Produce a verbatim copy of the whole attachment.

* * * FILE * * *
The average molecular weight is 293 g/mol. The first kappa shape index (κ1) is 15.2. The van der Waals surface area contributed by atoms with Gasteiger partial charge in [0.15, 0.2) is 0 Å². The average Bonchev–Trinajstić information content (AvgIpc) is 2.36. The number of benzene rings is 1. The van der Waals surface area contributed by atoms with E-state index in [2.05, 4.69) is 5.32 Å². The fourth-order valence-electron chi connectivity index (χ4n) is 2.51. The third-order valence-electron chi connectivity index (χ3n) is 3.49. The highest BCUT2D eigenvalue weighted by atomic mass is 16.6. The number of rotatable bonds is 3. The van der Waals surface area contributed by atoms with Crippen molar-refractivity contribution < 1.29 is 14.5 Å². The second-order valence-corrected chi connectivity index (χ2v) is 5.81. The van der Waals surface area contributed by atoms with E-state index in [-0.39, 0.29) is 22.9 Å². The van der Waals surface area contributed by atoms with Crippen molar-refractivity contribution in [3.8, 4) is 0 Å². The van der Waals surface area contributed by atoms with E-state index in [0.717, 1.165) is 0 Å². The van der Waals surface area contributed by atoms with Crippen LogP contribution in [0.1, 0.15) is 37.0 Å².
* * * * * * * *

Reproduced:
The average molecular weight is 293 g/mol. The first kappa shape index (κ1) is 15.2. The van der Waals surface area contributed by atoms with Gasteiger partial charge in [0.15, 0.2) is 0 Å². The average Bonchev–Trinajstić information content (AvgIpc) is 2.36. The number of benzene rings is 1. The van der Waals surface area contributed by atoms with E-state index in [2.05, 4.69) is 5.32 Å². The fourth-order valence-electron chi connectivity index (χ4n) is 2.51. The third-order valence-electron chi connectivity index (χ3n) is 3.49. The highest BCUT2D eigenvalue weighted by atomic mass is 16.6. The number of rotatable bonds is 3. The van der Waals surface area contributed by atoms with Crippen molar-refractivity contribution < 1.29 is 14.5 Å². The second-order valence-corrected chi connectivity index (χ2v) is 5.81. The van der Waals surface area contributed by atoms with E-state index in [-0.39, 0.29) is 22.9 Å². The van der Waals surface area contributed by atoms with Crippen molar-refractivity contribution in [3.8, 4) is 0 Å². The van der Waals surface area contributed by atoms with E-state index in [0.717, 1.165) is 0 Å². The van der Waals surface area contributed by atoms with Crippen LogP contribution in [0.1, 0.15) is 37.0 Å².